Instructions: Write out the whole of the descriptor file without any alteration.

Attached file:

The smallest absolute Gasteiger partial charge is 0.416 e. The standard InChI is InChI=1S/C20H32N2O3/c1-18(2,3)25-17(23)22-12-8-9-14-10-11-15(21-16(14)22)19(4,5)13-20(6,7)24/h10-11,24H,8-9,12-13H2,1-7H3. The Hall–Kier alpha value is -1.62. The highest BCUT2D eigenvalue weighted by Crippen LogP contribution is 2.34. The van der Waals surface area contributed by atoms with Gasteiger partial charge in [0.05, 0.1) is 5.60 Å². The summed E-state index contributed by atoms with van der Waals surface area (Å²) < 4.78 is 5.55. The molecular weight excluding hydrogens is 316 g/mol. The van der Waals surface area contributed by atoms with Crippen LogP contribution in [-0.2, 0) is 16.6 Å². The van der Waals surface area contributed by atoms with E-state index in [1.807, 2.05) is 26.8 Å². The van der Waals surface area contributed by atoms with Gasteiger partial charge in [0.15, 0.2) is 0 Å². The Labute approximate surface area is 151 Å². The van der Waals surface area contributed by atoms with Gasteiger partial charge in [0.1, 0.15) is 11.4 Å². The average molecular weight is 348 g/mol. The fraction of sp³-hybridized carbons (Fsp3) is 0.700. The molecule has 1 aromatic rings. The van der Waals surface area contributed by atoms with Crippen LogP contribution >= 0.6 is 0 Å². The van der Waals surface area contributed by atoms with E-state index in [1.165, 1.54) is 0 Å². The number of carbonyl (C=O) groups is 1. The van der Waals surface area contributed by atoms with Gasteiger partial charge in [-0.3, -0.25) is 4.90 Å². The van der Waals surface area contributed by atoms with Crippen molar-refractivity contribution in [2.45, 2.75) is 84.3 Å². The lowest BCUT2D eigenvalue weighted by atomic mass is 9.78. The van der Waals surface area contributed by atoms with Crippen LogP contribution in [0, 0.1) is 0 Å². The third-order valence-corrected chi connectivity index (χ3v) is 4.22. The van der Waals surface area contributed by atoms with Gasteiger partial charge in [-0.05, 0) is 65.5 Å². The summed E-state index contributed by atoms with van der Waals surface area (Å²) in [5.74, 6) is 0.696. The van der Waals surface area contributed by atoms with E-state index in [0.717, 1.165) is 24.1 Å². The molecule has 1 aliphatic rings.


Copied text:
The smallest absolute Gasteiger partial charge is 0.416 e. The standard InChI is InChI=1S/C20H32N2O3/c1-18(2,3)25-17(23)22-12-8-9-14-10-11-15(21-16(14)22)19(4,5)13-20(6,7)24/h10-11,24H,8-9,12-13H2,1-7H3. The Hall–Kier alpha value is -1.62. The highest BCUT2D eigenvalue weighted by Crippen LogP contribution is 2.34. The van der Waals surface area contributed by atoms with Gasteiger partial charge in [0.05, 0.1) is 5.60 Å². The summed E-state index contributed by atoms with van der Waals surface area (Å²) < 4.78 is 5.55. The molecular weight excluding hydrogens is 316 g/mol. The van der Waals surface area contributed by atoms with Crippen LogP contribution in [-0.2, 0) is 16.6 Å². The van der Waals surface area contributed by atoms with E-state index in [1.807, 2.05) is 26.8 Å². The van der Waals surface area contributed by atoms with Gasteiger partial charge in [0.15, 0.2) is 0 Å². The Labute approximate surface area is 151 Å². The van der Waals surface area contributed by atoms with Gasteiger partial charge in [0.1, 0.15) is 11.4 Å². The average molecular weight is 348 g/mol. The fraction of sp³-hybridized carbons (Fsp3) is 0.700. The molecule has 1 aromatic rings. The van der Waals surface area contributed by atoms with Crippen LogP contribution >= 0.6 is 0 Å². The van der Waals surface area contributed by atoms with E-state index in [1.165, 1.54) is 0 Å². The number of carbonyl (C=O) groups is 1. The van der Waals surface area contributed by atoms with Gasteiger partial charge in [-0.3, -0.25) is 4.90 Å². The van der Waals surface area contributed by atoms with Crippen molar-refractivity contribution in [2.45, 2.75) is 84.3 Å². The lowest BCUT2D eigenvalue weighted by atomic mass is 9.78. The van der Waals surface area contributed by atoms with Crippen LogP contribution in [0, 0.1) is 0 Å². The third-order valence-corrected chi connectivity index (χ3v) is 4.22. The van der Waals surface area contributed by atoms with Gasteiger partial charge in [-0.05, 0) is 65.5 Å². The summed E-state index contributed by atoms with van der Waals surface area (Å²) in [5.74, 6) is 0.696. The van der Waals surface area contributed by atoms with E-state index in [0.717, 1.165) is 24.1 Å². The molecule has 1 aliphatic rings.